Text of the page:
Had a stud in the platoon (1st, K/3/5) acquire a NVA 320B Division weapon oiler kit during operation Hastings (July.'66)... nice little roundish/greenish metal thingy on a sling, with two separate compartments and screw-off caps for each... one side was empty, the other had a viscous oily substance in it... he guessed it was oil, used it on his M-14... turned out, after it got sticky, that Mr. Charles also carried linseed oil for the stock on his AK or SK... and had used up all the lubricating oil...
IF, and that was a big IF, one could acquire a spare M1 stock, and, if one had connections at the mess hall, linseed oil baked into the stock in a stack oven would produce a really spiffy "inspection" stock...
Do not, repeat, do not, go from standing to prone with the hand on the grip of the stock (also known as the 'wrist' of the stock)... hand goes to the butt... otherwise, you could wind up with a two-piece stock, which does not do a lot for your group at 300 yard rabbit fire...
Only Two MOS's
I loved the quote in the 29 December 2011 newsletter from the Sergeant responding to the female reporter about possibly going into "harm's way". "Ma'am, we're United States Marines. We ARE harm's way".
If I was the Commandant I would locate that Sergeant and go to where he is currently stationed and promote him on the spot! He understands that Marines are the baddest a-ses on the planet, to be feared by our enemies.
My MOS, back in the day was 7511, A-6 Intruder Pilot, however, I along with every other Marine knows that there are really only 2 MOS designations: 03 and all the others. That's because every other MOS is used to support the 03 grunts, to ensure that he gets the beans, bullets, band aids and firepower that he needs to locate, close with, and destroy the enemy.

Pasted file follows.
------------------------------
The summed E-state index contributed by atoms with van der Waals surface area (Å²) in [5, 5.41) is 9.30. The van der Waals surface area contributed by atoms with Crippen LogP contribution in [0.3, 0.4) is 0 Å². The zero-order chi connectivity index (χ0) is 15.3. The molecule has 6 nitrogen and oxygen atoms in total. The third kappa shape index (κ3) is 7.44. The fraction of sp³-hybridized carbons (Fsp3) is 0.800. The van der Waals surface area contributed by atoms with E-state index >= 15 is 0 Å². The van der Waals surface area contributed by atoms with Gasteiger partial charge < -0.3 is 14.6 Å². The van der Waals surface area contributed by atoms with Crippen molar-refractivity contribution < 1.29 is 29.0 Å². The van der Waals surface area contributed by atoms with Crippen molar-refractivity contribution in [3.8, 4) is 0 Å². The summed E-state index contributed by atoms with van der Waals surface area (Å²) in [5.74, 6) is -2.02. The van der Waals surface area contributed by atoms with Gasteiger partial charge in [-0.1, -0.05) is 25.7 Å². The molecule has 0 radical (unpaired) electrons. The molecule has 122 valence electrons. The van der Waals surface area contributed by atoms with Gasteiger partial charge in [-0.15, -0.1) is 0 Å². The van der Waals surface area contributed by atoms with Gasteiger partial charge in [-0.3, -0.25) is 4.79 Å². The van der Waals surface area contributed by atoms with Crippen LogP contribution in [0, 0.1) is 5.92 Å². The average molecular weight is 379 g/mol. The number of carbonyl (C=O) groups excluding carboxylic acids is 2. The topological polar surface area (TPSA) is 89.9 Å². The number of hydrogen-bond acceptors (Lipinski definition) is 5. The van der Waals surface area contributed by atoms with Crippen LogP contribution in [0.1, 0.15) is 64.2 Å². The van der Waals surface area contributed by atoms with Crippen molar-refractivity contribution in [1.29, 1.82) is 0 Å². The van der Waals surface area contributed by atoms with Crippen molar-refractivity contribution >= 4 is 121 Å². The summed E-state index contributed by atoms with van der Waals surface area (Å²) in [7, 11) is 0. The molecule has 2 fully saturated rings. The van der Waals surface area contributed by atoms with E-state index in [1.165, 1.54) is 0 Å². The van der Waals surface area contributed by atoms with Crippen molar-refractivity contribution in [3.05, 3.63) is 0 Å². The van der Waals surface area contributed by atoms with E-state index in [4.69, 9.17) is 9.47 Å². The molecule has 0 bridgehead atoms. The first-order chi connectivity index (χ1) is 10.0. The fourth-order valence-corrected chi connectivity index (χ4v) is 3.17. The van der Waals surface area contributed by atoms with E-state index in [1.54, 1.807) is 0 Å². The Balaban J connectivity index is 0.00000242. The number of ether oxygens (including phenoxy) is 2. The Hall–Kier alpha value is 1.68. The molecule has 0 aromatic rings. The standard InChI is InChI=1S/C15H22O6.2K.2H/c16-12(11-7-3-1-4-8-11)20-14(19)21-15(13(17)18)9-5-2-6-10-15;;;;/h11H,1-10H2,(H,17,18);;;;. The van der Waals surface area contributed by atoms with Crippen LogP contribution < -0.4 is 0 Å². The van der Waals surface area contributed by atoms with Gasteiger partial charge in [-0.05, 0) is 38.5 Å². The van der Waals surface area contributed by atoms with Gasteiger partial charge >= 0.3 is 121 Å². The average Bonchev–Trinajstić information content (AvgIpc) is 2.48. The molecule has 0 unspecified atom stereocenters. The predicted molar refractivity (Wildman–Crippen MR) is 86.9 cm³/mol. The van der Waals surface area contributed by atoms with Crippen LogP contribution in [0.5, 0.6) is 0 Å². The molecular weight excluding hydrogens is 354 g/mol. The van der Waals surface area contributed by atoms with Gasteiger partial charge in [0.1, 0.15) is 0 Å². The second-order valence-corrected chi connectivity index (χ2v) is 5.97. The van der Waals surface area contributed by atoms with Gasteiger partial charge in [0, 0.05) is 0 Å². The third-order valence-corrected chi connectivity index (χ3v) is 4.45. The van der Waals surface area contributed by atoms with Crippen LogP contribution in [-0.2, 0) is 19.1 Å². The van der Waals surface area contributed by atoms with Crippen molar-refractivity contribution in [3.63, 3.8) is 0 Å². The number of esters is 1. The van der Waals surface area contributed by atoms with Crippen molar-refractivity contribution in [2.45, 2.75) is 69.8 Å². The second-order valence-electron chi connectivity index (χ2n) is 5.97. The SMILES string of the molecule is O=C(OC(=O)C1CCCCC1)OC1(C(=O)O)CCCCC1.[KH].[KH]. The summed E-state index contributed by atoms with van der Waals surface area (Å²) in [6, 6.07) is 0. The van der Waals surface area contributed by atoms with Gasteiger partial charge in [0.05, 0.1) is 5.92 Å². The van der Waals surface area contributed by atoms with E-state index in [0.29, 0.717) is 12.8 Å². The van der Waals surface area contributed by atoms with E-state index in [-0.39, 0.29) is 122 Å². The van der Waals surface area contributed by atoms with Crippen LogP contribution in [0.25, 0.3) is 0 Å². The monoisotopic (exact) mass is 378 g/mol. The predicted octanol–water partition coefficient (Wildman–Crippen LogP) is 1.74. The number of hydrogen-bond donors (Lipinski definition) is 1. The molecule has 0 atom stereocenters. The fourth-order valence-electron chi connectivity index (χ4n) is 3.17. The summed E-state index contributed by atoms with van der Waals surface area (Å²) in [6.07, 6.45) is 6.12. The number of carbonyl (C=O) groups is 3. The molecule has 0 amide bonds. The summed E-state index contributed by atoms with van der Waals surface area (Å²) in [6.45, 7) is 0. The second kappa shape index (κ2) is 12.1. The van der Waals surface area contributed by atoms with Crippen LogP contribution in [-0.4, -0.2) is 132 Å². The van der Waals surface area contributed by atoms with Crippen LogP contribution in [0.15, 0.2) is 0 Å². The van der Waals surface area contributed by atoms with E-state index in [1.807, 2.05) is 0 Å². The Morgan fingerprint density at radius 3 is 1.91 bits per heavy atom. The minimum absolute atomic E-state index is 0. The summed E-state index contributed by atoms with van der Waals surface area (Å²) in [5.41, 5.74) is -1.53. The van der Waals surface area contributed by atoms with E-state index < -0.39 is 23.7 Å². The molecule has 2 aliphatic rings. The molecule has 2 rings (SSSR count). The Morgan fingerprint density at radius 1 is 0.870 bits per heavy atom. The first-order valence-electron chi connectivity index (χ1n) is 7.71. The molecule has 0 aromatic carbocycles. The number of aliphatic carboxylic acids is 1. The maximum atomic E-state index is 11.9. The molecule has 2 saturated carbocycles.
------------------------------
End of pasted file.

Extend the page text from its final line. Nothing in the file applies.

The 19 year old PFC grunt has at his disposal snipers that will put a large caliber bullet between the running lights of the bad guy and blow his head clean off. He has support from machine guns, mortars, tanks, artillery, and overhead aircraft that are trained and able to put HE, WP, Napalm, and enough other assorted ordnance on the bad guy that he won't know whether to sh-t or go blind.
That amounts to "harm's way" in a large can of whoopass that United States Marines can unleash on the bad guys. I don't know if we are currently using napalm or any other type of fire ordnance in the war zones, but we should. The fear of fire is instilled into each and every one of us from a very young age. Men willingly charge against the enemy firing at them with small arms including automatic weapons, but nobody charges a flame thrower!
Reports from Japanese survivors from the battles in the Pacific repeatedly say that to die for the Emperor was not feared, but to die by burning to death was.
A-6 Intruder Pilot
Was this in '67? I also saw Spooky rain down rounds on the Razorback.
I never was issued an M1 with a stock that rough but remember very well doing night fire demo's and firing nothing but tracer rounds until all that boiled linseed oil came pouring out. Being in the reserves, after ITR and leave, went back to 2nd ITR at Camp Pendleton and we were called upon(ordered) to put on these demo's for visiting VIP'S.